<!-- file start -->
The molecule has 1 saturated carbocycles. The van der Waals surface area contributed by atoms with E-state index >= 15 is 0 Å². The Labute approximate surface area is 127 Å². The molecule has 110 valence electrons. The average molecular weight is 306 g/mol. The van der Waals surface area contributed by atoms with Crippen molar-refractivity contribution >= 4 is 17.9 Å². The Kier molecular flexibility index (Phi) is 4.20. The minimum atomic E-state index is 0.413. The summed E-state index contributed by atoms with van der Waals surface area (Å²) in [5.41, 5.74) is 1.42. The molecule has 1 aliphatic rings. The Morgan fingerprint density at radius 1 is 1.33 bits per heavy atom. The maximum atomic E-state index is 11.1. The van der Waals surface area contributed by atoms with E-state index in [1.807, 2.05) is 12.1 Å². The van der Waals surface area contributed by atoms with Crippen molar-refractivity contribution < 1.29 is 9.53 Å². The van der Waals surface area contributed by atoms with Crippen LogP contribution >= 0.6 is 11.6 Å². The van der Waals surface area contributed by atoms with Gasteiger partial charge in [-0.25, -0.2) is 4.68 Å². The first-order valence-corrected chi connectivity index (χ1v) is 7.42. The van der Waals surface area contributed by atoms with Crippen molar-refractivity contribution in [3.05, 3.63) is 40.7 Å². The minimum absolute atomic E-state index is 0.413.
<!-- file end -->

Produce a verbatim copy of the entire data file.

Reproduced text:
The molecule has 1 saturated carbocycles. The van der Waals surface area contributed by atoms with E-state index >= 15 is 0 Å². The Labute approximate surface area is 127 Å². The molecule has 110 valence electrons. The average molecular weight is 306 g/mol. The van der Waals surface area contributed by atoms with Crippen molar-refractivity contribution >= 4 is 17.9 Å². The Kier molecular flexibility index (Phi) is 4.20. The minimum atomic E-state index is 0.413. The summed E-state index contributed by atoms with van der Waals surface area (Å²) in [5.41, 5.74) is 1.42. The molecule has 1 aliphatic rings. The Morgan fingerprint density at radius 1 is 1.33 bits per heavy atom. The maximum atomic E-state index is 11.1. The van der Waals surface area contributed by atoms with E-state index in [1.807, 2.05) is 12.1 Å². The van der Waals surface area contributed by atoms with Crippen molar-refractivity contribution < 1.29 is 9.53 Å². The van der Waals surface area contributed by atoms with Crippen LogP contribution >= 0.6 is 11.6 Å². The van der Waals surface area contributed by atoms with Gasteiger partial charge in [-0.25, -0.2) is 4.68 Å². The first-order valence-corrected chi connectivity index (χ1v) is 7.42. The van der Waals surface area contributed by atoms with Crippen molar-refractivity contribution in [3.05, 3.63) is 40.7 Å². The minimum absolute atomic E-state index is 0.413.